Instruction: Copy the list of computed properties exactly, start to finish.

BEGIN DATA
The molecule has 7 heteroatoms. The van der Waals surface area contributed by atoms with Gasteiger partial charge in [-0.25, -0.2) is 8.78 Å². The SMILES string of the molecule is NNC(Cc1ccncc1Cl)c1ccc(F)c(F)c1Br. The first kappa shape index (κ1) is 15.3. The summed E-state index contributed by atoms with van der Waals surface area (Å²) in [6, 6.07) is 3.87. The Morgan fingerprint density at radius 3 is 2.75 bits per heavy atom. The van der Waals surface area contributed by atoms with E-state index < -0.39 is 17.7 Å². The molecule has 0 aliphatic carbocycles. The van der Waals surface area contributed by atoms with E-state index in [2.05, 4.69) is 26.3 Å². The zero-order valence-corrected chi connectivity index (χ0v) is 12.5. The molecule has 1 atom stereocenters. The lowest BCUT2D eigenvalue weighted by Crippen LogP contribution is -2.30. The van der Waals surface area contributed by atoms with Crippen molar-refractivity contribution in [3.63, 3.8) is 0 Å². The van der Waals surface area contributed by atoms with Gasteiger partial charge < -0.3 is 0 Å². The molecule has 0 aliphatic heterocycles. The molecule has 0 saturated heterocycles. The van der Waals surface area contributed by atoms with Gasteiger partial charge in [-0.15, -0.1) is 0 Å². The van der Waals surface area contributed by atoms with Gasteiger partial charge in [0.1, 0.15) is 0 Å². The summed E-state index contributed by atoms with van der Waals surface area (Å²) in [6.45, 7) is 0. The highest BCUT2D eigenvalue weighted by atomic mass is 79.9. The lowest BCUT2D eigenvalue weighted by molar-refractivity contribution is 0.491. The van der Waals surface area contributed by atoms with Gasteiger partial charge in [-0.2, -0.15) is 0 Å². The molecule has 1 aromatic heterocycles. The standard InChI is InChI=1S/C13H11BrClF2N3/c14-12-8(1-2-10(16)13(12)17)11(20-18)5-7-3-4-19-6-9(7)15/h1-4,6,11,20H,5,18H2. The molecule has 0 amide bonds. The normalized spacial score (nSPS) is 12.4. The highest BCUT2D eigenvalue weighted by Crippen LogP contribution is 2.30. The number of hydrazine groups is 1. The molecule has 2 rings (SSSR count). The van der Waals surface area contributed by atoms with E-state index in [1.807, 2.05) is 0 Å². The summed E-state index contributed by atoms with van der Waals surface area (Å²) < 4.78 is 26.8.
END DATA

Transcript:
The molecule has 7 heteroatoms. The van der Waals surface area contributed by atoms with Gasteiger partial charge in [-0.25, -0.2) is 8.78 Å². The SMILES string of the molecule is NNC(Cc1ccncc1Cl)c1ccc(F)c(F)c1Br. The first kappa shape index (κ1) is 15.3. The summed E-state index contributed by atoms with van der Waals surface area (Å²) in [6, 6.07) is 3.87. The Morgan fingerprint density at radius 3 is 2.75 bits per heavy atom. The van der Waals surface area contributed by atoms with E-state index < -0.39 is 17.7 Å². The molecule has 0 aliphatic carbocycles. The van der Waals surface area contributed by atoms with E-state index in [2.05, 4.69) is 26.3 Å². The zero-order valence-corrected chi connectivity index (χ0v) is 12.5. The molecule has 1 atom stereocenters. The lowest BCUT2D eigenvalue weighted by Crippen LogP contribution is -2.30. The van der Waals surface area contributed by atoms with Crippen molar-refractivity contribution in [3.63, 3.8) is 0 Å². The van der Waals surface area contributed by atoms with Gasteiger partial charge < -0.3 is 0 Å². The molecule has 0 aliphatic heterocycles. The molecule has 0 saturated heterocycles. The van der Waals surface area contributed by atoms with Gasteiger partial charge in [-0.15, -0.1) is 0 Å². The van der Waals surface area contributed by atoms with Gasteiger partial charge in [0.1, 0.15) is 0 Å². The summed E-state index contributed by atoms with van der Waals surface area (Å²) in [6.45, 7) is 0. The highest BCUT2D eigenvalue weighted by atomic mass is 79.9. The lowest BCUT2D eigenvalue weighted by molar-refractivity contribution is 0.491. The van der Waals surface area contributed by atoms with Gasteiger partial charge in [-0.2, -0.15) is 0 Å². The molecule has 1 aromatic heterocycles. The standard InChI is InChI=1S/C13H11BrClF2N3/c14-12-8(1-2-10(16)13(12)17)11(20-18)5-7-3-4-19-6-9(7)15/h1-4,6,11,20H,5,18H2. The molecule has 0 amide bonds. The normalized spacial score (nSPS) is 12.4. The highest BCUT2D eigenvalue weighted by Crippen LogP contribution is 2.30. The number of hydrazine groups is 1. The molecule has 2 rings (SSSR count). The van der Waals surface area contributed by atoms with E-state index in [1.807, 2.05) is 0 Å². The summed E-state index contributed by atoms with van der Waals surface area (Å²) < 4.78 is 26.8.